Things may get a little confusing within the walls of the Naugatuck Police Department as there will now have two people who answer to the name Lieutenant Hunt.
Ronald Hunt, the brother of Lt. Steven Hunt, was also promoted to lieutenant recently. The promotion is another accolade in the storied history of the Hunt family at the Naugatuck Police Department. The Hunts’ father, Thomas Hunt, retired as deputy chief a few years ago.
Hunt's promotion from detective sergeant to lieutenant also is part of a changing of the guard, so to speak, within the rank and file at the NPD. After the borough offered early retirement incentives to officers two years ago, eight of them signed on and two others retired in the traditional manner. The final person to retire among the bunch did so on Dec. 31, when Lt. Robert Harrison, the department’s longtime spokesman, called it a career. The Board of Mayor and Burgesses recently approved Harrison’s pension: he will get $87,000 a year based on the police union contract, which pays 75 percent of an officer’s best three years.
Naugatuck Deputy Mayor Tamath Rossi said Naugatuck lost a strong member of its emergency services crew when Harrison retired.
“He did so much good for this community,” she said. “I congratulate the guys who have been promoted as they are deserving. Still, we will miss those who have retired.”
Burgess Laurie Taf Jackson, burgess liasion to the police department, said Harrison worked closely with the Naugatuck Housing Authority to improve living conditions for seniors and was an asset to the borough.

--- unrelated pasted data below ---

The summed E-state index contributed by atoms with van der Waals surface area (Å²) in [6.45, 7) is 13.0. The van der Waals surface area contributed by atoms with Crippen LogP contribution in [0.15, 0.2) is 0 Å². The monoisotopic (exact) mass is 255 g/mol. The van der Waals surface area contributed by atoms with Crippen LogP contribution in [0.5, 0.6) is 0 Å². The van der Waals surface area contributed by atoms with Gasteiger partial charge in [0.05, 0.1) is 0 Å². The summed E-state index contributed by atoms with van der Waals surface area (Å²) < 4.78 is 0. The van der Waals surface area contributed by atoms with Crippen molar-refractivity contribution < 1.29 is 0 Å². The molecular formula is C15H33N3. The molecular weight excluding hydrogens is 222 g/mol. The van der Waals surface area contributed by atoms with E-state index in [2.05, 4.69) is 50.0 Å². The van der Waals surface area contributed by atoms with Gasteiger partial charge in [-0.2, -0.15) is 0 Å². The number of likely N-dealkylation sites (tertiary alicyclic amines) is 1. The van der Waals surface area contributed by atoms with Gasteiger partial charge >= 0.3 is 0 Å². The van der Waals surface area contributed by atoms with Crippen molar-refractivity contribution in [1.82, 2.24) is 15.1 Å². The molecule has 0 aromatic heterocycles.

Ronald Hunt’s lieutenant promotion fills the void of Harrison’s departure, while Lt. Bryan Cammarata has become the department spokesman.
The department has back filled all positions but still has a few vacancies left. There are about 300 applications already and Naugatuck is accepting them through the end of the month.
While losing hundreds of years of police experience is not ideal for a police department of roughly 60 members, there is also the exciting reality that it creates new opportunities within the department.
“I think we have a good core and strong leaders who will be able to mentor the young guys,” said Lt. Ronald Hunt.
Lt. Cammarata told the Republican-American that he worked under Hunt as a rookie officer.
“Ronnie’s a very capable person,” Cammarata told the paper. “Very knowledgeable, very caring of the people who worked for him.”
Capt. Todd Brouillette, who also was promoted after the retirement of former Capt. Jeremiah Scully, said officers are put through a solid and rigorous field training program where supervisors mentor them for a minimum of 12 weeks before they are eligible to go on their own.
“It’s a new time here at the PD with a lot of young and fresh faces,” Brouillette said. “They are eager to learn, and I do think they will be up for the challenge they will be facing.”
Harrison, 49, who is now spending time on his family farm in Southbury and considering another job in law enforcement, said a job in the Naugatuck Police Department is a great career.
"It's bittersweet. It was time for me to retire, but there is a big part of me that is going to miss it," he said. "I have no regrets as far as ever coming to the community. The borough has been nothing but good to me. It offered me a lot of opportunities for professional growth. But there comes a time when you have to go and let the next crew take over."